David Ignatius reports in the Washington Post yesterday (see here), that the brutality of ISIS is actually a specific strategy they are deliberately employing to both destabilize Muslim countries in the Middle East, as well as a way to weaken the United States and “convincing those moderate [Muslim states] who had hoped for U.S. protection that it’s futile”.
This is based on a book published in 2004 by a jihadist named Abu Bakr Naji, entitled “The Management of Savagery”, and now embraced by ISIS leader Abu Bakr al-Baghdadi. As David Ignatius reports, the author’s thesis includes:
The key to undermining American power is raw violence, the more shocking the better, he argues. It wasn’t just that this ultra-violence would expose the West’s feebleness but also that it would force Muslims to make a choice. In the disorder of formerly stable Arab lands, the jihadists would make their name through “management of savagery.”
Naji had special contempt for Muslim softness. “The ingredient of softness is one of the ingredients of failure for any jihadi action,” he wrote. “It is better for those who . . . are also soft to sit in their homes. If not, failure will be their lot. . . . If we are not violent in our jihad and if softness seizes us, that will be a major factor in the loss of the element of strength.”
To support his case for brutal tactics, Naji notes that two caliphs who followed the prophet Muhammad “burned (people) with fire, even though it is odious, because they knew the effect of rough violence in times of need.” In another passage, he notes that “we need to massacre” others as Muslims did after the death of Muhammad. Violence is beneficial, Naji argues: “Dragging the masses into the battle requires more actions which will inflame opposition and which will make people enter into the battle, willing or unwilling. . . . We must make this battle very violent, such that death is a heartbeat away.”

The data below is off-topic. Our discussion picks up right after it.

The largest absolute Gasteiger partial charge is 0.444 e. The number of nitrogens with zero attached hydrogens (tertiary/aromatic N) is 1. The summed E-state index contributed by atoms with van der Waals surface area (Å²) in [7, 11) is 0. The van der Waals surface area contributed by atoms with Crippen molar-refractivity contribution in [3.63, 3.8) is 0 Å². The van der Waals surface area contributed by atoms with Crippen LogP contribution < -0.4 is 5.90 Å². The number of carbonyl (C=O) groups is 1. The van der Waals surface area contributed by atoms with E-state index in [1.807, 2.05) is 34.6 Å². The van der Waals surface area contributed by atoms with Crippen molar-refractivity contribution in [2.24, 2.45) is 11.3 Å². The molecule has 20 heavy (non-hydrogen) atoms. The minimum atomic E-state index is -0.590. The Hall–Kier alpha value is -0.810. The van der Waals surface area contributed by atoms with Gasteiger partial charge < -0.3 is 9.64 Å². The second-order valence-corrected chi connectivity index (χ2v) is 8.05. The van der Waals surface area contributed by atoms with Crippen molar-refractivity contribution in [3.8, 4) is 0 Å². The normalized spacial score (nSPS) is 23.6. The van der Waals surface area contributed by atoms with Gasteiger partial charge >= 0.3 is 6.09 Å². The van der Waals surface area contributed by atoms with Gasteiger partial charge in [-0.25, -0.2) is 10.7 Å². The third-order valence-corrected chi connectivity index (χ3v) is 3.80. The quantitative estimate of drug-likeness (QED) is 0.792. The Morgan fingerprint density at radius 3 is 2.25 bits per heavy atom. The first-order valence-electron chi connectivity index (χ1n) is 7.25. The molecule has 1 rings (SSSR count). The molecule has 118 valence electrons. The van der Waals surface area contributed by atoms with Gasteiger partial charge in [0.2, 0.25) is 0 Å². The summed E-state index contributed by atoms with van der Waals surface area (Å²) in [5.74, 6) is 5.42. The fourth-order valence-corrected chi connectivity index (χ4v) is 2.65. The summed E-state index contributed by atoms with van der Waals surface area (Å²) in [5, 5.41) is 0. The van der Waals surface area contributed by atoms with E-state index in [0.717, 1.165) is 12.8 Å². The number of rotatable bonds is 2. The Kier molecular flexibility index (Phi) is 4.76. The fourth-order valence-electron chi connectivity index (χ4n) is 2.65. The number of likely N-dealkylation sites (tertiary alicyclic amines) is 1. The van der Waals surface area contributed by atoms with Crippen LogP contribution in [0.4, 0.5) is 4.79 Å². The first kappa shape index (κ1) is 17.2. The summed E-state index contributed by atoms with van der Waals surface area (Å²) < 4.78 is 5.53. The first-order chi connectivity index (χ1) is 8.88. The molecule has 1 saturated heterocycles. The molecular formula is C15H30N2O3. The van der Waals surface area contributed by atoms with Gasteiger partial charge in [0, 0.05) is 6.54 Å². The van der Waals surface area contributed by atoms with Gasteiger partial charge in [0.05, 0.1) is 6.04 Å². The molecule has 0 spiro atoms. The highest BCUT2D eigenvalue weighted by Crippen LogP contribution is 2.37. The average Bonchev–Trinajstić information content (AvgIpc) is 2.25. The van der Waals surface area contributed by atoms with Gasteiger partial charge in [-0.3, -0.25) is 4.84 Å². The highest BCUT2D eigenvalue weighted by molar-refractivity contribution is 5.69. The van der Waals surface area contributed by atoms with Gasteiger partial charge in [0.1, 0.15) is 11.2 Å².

The point here is that these jihadists believe that by using savagery, they can pull America more directly into war and this will force Muslims to “enter into the battle”. They believe they can then use these mobilized fighters and the destabilized Muslim states they come from to establish the caliphate they seek.
In other words, they see savagery as a way to provoke America, causing it both to lash out excessively (thus rallying Muslims to the jihadi cause), as well as causing America to grow weary of the whole mess and eventually abandoning the Middle East and its allies in the region.
In other words, one key to their strategy is directly using savagery against America in order to provoke us.
This is different than al-Qaeda who sought to carry out high profile attacks. The kind of attacks ISIS seeks are much easier to carry out and much harder for us to defend against.
Now wisdom is three fold. First you have to see something clearly. Blindness makes you foolish. Second, you have to understand what you see. Understanding the strategy of the enemy is important. But third and most important is the wisdom to know what to do about what you see and now understand.
But wisdom comes from God, and so we must ask God to help us see more clearly than we have, to help us understand what we see, and especially to know what to do about it.